If you've started an enterprise startup, you already know that a substantial sale to a large customer is a very big deal. It will mean a hefty infusion of cash, or perhaps a steady stream of revenue, and that's only the beginning.
With that large customer's implicit endorsement, landing other customers large and small will get a lot easier. So will obtaining investment money and bank loans. This single sale can make the difference between a successful venture and a short-lived one. It's one of the most high-pressure moments a new company faces.
Matthew Bellows, CEO of Yesware, was under exactly that pressure when he set out to land Groupon as the company's first big customer. Yesware helps salespeople track email communications and integrate them with Salesforce. Making that first big sale helped the company grow to 200,000 users, and put Yesware on its way to success.
Related: Closing My First Big Deal
How did he do it? Here are some tactics that added up to a powerful strategy:
1. Get your product into users' hands. If there's any way to get your big customer's users to try out your product, do it. Yesware decided to take a “freemium” approach, providing a free level that lets salespeople thoroughly try out the service before paying for it. The result was that Groupon's Sanober Mukadam came calling. “A lot of our sales reps told me I had to try it,” she says.
2. Pay attention to SEO. Big customers want to do business with other substantial companies, so you need to project that you're a serious company and be easy to find. Yesware's strategy is to frequently update the site with blog posts and articles useful to salespeople. Smart move. “Sanober found us by Google searches,” Bellows says.
3. Know how you fit in the marketplace. Don't insult a big customer's intelligence by telling its executives that there are no other products like yours. That's almost certainly not true. Instead, when Bellows first met with Groupon execs, he presented a spreadsheet showing how Yesware compared to other email software for salespeople. The idea wasn't that it could be all things to all salespeople -- instead he showed what the software's particular strengths were as well as what it couldn't do.
“It helped shorten the sales cycle,” Mukadam says. “We knew exactly what the company was about."
4. Have no secrets. This can be a challenging step for any company, large or small. But it was a big part of landing this sale.
“Another thing Matthew did was understand how the product fit in the marketplace in terms of pricing,” Mukadam says. “He surveyed the market to see what companies would pay for a product like this and he shared that information with us and told us what his pricing was based on.”
Bellows adds, “The radical transparency approach is more and more required for sales. You get a lot of benefit from sharing what used to be considered sensitive information with a customer. It's a way to stand out in a crowded marketplace.”
Transparency can be a two-way street. “There was another company offering a big discount to our finance team,” Mukadam says. “This was all openly talked through."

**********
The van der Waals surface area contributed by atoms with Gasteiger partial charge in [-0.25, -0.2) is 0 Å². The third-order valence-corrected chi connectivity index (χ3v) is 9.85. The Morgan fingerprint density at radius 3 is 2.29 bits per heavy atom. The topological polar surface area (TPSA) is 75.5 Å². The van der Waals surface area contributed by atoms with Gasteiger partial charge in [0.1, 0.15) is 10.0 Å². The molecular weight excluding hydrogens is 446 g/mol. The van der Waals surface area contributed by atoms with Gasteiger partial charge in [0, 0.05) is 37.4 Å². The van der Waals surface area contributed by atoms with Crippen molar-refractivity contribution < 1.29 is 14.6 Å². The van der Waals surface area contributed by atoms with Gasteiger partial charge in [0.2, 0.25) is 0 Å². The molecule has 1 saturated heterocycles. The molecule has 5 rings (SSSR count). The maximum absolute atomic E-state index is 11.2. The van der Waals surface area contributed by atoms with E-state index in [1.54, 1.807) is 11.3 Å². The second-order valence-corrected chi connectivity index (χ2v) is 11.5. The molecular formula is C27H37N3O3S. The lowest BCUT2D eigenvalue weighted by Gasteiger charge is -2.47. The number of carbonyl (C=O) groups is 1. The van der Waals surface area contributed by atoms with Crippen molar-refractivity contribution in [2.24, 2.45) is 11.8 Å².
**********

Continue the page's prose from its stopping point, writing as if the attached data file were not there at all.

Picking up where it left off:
5. Make creative requests. What can a large company offer you besides money? Lots of things, most likely.
For instance, Bellows says, “They worked with us on a press release and helped us raise our B round of funding.”
Items such as these are easy for a large company to provide. After all, if they’re your customer, they want you to be around for a long time.
6. Say thank you. Naturally, Bellows made sure Groupon had a great experience with Yesware by handling the engagement himself and bringing Yesware's engineers to talk with Groupon engineers so that the two companies could work together most effectively. But beyond following through with a stellar experience for the customer, Bellows says, don't forget the value of a simple, personal expression of gratitude.
“It can be a card or a bottle of wine or flowers with a handwritten note,” he says. “It's the willingness to reach out and stay engaged.”
7. Don't let them turn you into a one-customer company. When a small company sells its product to a large one, there's always a danger of being turned into what Bellows calls “a consulting shop.” That can happen if you alter your product in ways that will only serve that particular customer. You may be extremely eager to make the sale, but resist that temptation, Bellows says.
“Make sure everything you build for one customer is something you can sell to at least a couple of others,” he advises.
In fact, before Groupon, Yesware came close to making its first big sale to a different company. But that company presented a list of features that it required before rolling Yesware out to its sales reps.
“Much as we wanted the deal, we walked away,” Bellows says.
8. Know when to say no. That's probably the most important thing to do before you negotiate your first big sale. Have a BATANA (best alternative to a negotiated agreement) already lined up, and know just what you'll be willing to accept and what you won't.
“Sanober took about three minutes to get me down below where I wanted to be on price because of some competitive products,” Bellows says.
But because he had the BATANA in mind, he knew exactly how far he was -- and wasn't -- willing to concede on price. In the end, Yesware agreed to a low price in exchange for a year's payment up front.
“It was a good deal all around,” Bellows says.